NASA Safety Panel Urges Independent Review of Boeing’s Starliner Program

NASA Safety Panel Urges Independent Review of Boeing’s Starliner Program

NASA’s Aerospace Safety Advisory Panel is urging NASA to establish an independent review of Boeing’s Starliner commercial crew transportation system before launching the spacecraft with people aboard. NASA and Boeing currently are planning that Crew Flight Test for July, but ASAP clearly is not convinced it is ready.

During a May 25 public teleconference at the end of its second quarter 2023 meeting, ASAP Chair Patricia Sanders cautioned that despite the success of the commercial crew program so far with launches of SpaceX’s Crew Dragon, “this is no time for complacency.”

The Starliner team works to finalize the mate of the crew module and new service module for NASA’s Boeing Crew Flight Test that will take NASA astronauts Barry “Butch” Wilmore and Sunita “Suni” Williams to and from the International Space Station. Photo credit: Boeing/John Grant
NASA astronaut Barry “Butch” Wilmore, commander of the Starliner Crew Flight Test.

In 2014, NASA chose SpaceX and Boeing to build crew transportation systems to ferry astronauts to and from the International Space Station through Public Private Partnerships. Crew Dragon and CST-100 Starliner are the result. NASA does not own the systems, but simply buys services from SpaceX and Boeing after certifying them as safe for NASA’s use. The agency wanted two dissimilar systems for redundancy in case one had to be grounded for a period of time.

NASA astronaut Sunita Williams, pilot of the Starliner Crew Flight Test.

SpaceX began crewed flights in 2020 not only for NASA, but private customers. Two Crew Dragons are docked at the ISS right now, in fact. One delivered NASA’s Crew-6, the other a private astronaut mission for Axiom Space, Axiom-2.

Boeing is far behind its competitor. Starliner’s uncrewed flight test, OFT-2, was successfully conducted only last year after a partial failure in 2019 that ASAP said could have ended catastrophically due to software errors, followed by delays due to corroded propulsion system valves that scrubbed an attempted launch in 2021.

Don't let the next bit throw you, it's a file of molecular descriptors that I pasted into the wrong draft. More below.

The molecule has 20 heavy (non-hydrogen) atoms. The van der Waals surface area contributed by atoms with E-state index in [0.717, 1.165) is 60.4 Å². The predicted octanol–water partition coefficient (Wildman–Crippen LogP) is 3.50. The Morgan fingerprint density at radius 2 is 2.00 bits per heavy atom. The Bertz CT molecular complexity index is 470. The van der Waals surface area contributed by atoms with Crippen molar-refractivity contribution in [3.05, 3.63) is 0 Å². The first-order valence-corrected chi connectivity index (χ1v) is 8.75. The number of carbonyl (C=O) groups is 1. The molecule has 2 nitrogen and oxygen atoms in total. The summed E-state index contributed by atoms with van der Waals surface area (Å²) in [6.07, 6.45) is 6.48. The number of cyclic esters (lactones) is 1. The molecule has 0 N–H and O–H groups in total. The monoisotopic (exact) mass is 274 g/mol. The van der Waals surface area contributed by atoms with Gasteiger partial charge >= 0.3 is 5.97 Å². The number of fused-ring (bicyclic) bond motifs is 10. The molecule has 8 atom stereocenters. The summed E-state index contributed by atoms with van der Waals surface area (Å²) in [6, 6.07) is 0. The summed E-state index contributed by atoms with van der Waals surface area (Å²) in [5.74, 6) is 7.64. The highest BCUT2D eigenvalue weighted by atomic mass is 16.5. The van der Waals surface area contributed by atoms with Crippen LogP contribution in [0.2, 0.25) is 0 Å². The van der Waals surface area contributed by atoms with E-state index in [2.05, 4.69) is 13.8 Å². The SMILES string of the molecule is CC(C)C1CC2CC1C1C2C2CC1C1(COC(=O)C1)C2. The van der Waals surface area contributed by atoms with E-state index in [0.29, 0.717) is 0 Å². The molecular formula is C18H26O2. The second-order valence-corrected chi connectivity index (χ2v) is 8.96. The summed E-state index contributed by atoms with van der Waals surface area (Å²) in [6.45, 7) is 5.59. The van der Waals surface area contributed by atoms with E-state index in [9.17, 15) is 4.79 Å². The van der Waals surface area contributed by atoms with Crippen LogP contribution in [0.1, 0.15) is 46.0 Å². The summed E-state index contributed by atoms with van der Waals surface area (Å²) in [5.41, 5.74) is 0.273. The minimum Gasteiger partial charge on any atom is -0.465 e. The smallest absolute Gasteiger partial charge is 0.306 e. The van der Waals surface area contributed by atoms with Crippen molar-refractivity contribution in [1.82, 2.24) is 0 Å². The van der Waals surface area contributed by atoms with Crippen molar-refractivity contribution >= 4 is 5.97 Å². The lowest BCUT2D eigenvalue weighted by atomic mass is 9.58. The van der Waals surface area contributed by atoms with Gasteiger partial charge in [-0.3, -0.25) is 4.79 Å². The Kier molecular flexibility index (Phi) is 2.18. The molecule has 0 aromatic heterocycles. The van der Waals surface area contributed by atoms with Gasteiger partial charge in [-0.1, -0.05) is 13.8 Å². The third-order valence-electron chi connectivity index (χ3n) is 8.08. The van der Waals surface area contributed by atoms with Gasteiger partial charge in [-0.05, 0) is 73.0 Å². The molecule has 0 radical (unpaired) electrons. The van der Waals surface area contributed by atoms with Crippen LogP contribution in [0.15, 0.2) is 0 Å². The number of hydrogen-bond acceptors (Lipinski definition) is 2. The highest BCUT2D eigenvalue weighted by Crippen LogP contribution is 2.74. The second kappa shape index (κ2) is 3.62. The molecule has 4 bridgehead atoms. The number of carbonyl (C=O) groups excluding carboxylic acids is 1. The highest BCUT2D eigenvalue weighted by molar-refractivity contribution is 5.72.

The next step towards certification by NASA is the Crew Flight Test, CFT, currently targeted for launch on July 21. Two NASA astronauts, Butch Wilmore and Suni Williams, will be aboard.

ASAP has been keeping a close eye on Starliner and warning NASA not to rush to launch CFT for the past year. They reiterated that yesterday.

In recognizing the importance of redundant U.S. crewed transportation as a valuable goal, there should not be an impatience either in certifying the second provider [Boeing] until certification requirements can be achieved. … While there is a projected launch date for CFT, this date represents an opportunity in the launch schedule and ISS manifest and not necessarily an acknowledgement of readiness to conduct that flight test

In fact there are a number of open risks, some long-standing and some recently revealed through analysis of deliveries of certification verification products. Parachutes remain a pacing item for certification, integrated software testing is still ongoing, battery sidewall rupture risk has not yet been mitigated although that risk has been accepted for the interim only, not for the long term.

It is imperative that NASA not succumb to pressure, even unconsciously, to get CFT launched without adequately addressing all of the remaining impediments to certification. — ASAP Chair Pat Sanders

For its part, NASA is expressing confidence that Starliner is very close to ready. On March 29 it announced the July 21 launch date target saying it “provides NASA and Boeing the necessary time to complete subsystem verification testing and close out test flight certification products and aligns with the space station manifest and range launch opportunities.”

Now, two months later, ASAP is not convinced. In fact, it wants NASA to “step back” and take a “measured look” with an independent review of the work that needs to be completed.

Given the number of remaining challenges to certification of Starliner, we strongly encourage NASA to step back and take a measured look at the remaining body of work with respect to flying CFT, and to consider seriously having an independent team, perhaps the NASA Engineering and Safety Center, to take a deep look at the items on the path to closure. — Pat Sanders

The NASA Engineering & Safety Center, NESC, at NASA’s Langley Research Center was established by NASA in 2003 at the recommendation of the Columbia Accident Investigation Board that determined the cause of the 2003 Space Shuttle Columbia tragedy that killed all seven astronauts aboard. NESC’s job is to perform “independent testing, analysis and assessments of NASA’s high-risk projects to ensure safety and mission success.”

ASAP itself was created in response to a human spaceflight tragedy, Apollo 1 in 1967. Congress established ASAP in the 1968 NASA Authorization Act as a panel of outside experts to advise NASA on safety issues at the agency. Sanders has chaired ASAP since 2016. She retired from the government in 2008 after a 34-year career primarily at DOD including as director of Test, Systems Engineering and Evaluation in the Office of the Secretary of Defense and executive director of the Missile Defense Agency. Other ASAP members include former astronauts Lt. Gen. Susan Helms (Ret.) and Kent Rominger, and former NASA flight director Paul Hill.

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